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87 octane in ms270?

MooneyPilot

MooneyPilot

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Whatever works for you, man. Personally, I think ultra sucks as oil, and it smells unbelievably awful in the exhaust, so I'd never run it. Have I run ethanol gas more than a month old? Yes, but would I recommend it to someone? No.

I really don’t care what it smells like and I have never smelled anything bad with HPUltra regardless of the gas I mix it with. My personal experience since my Stihl dealer told me to use HPUltra and 93 octane out of the E10 pump has been complete flawlessness with everything I’ve run it in. The gas has varied, but the oil has been HP Ultra ever since he told me that which was at least 6 years ago. I’ve mixed it mostly with 91 or 93 octane out of the car gas pump, but recently started using AVGas. I have had several cans at different locations and have used mix that I know for a fact was stored at least a year with no problem of any kind.

People should use what fuel and oil they think is best. Although I like to use higher than 89 octane, every gasoline type that I’ve mixed with HPUltra has been stellar! As long as that success continues, I will stay with it. There may very well be a combination out there that is better, but until this one no longer works well I will stick with it. I learned a long time ago that once something is running well, don’t screw with it until it no longer runs well. For those of you using something different that is working well for you, I think you also should stick with your winning combination.

My $0.02,
 
outdoortype

outdoortype

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I don't understand why Stihl and Echo recommend 89 octane. For one thing, chainsaws are low compression compared to other engines. I respect Madsens but many folks are using 87 on here. Not because they're cheap, because they cant find non ethanol with higher octane ratings. I bought gas for my vehicle that was labeled up to 10% Ethanol. My local garage tested the gas and it was E17. My vehicle can handle this but not my saws. I ran 93 octane E10 for years without issue. I have recently switched to 87 non-ethanol only because I haven't been able to find any higher rated non ethanol. I've ran almost 2-1/2 gallons this year in 4 different saws without issue.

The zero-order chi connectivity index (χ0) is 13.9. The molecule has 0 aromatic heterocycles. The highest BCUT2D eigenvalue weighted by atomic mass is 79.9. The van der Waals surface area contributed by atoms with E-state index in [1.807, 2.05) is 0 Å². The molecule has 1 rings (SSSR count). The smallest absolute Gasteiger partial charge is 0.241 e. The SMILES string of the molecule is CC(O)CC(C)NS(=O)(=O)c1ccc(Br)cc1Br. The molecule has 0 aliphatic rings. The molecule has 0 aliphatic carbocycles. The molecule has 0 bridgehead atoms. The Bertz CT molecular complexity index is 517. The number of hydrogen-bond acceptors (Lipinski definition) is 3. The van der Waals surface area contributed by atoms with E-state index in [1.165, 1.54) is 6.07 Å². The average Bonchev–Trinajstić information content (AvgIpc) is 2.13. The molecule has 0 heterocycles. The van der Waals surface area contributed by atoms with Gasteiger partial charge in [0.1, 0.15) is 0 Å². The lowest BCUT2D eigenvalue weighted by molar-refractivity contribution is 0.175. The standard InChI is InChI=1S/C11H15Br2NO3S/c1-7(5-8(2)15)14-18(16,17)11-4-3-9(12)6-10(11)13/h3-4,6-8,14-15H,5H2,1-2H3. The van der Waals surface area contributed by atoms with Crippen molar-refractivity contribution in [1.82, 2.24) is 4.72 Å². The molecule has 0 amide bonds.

MooneyPilot

MooneyPilot

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Although the calculated static compression ratio for sure has an effect on cylinder pressure, other factors come into play when determining dynamic cylinder pressure. It is cylinder pressure that determines octane requirement. More specifically cylinder pressure at the time of ignition is what determines octane requirement.The dynamics of a two cycle engine are different from a four cycle.

That said, without extensive lab study I can not confirm or deny that there is any need for increased octane, but I did put a lot of stock in what my Stihl guy told me. How much gas does a chainsaw or string trimmer use anyway? Another fifty cents more per gallon is worth it to me even if the chance of needing It might be extremely remote.

For me another fifty cents a gallon is not going to send me to the poor house, but this is a decision that everyone is free to make for themselves and I’m happy for them whatever they decide. I only speak of my own opinions, and others are very free to have their own.
 
deye223

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Hey guys
I always use 100% gasoline in my equipment and 93 octane.
The only station in my town that had 100% 93 octane fuel no longer sales it.
The only thing I can find in 100% octane is 87. What are the chances I have a problem running 87 100% gasoline.
I use the Stihl UltraHP Synthetic oil.
I guess I should go ahead and say I already bought the 87 fuel and mixed it.
I never knew Stihl required 89 until now. As I always used 93.

My saw is Stock. There are no modifications of any kind done to it.

Thanks for your advice.
How do you know its 100% gas .
And yep I did not read all the thread .
 

sb47

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I didn't need to read the whole thread but the number on the pump that says the octane number. 87 is 87 octane 89 is 89 octane and 93 is 93 octane. Weather it has ethanol in it or not. Octane numbers has to do with the flash point at witch it will combust under pressure. The higher the number the more pressure it takes to ignite under pressure. 87 octane is actually more dangerous then 100 because it takes less pressure for it to combust.


 
PV Hiker

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Just a example snapshot from a Stihl manual below. I take it as a recommendation from Stihl engineers to help in worry free service of their product. Your adjustment will vary from there. Nice thing about computer controlled saws, will adjust for you for various fuel grades and other variables. Sometimes you just need to burn what you have.
  • Says 89 Octane is recommended as a minimum and can use ethanol up to 10%. By the way MotoMix is 93 octane.
  • Watch seasonal grades sold and adjust carb for fuel used. If keep changing fuel grades your saw will run different requiring adjustments. Keep consistent.
  • Ethanol long term storage in carb try to avoid especially in humid climates that attracts moisture.
  • Your elevation, temperature, humidity and chainsaw compression you might run 87 octane and get away ok, but like said above a mere per gallon difference to get 89 is small price to pay.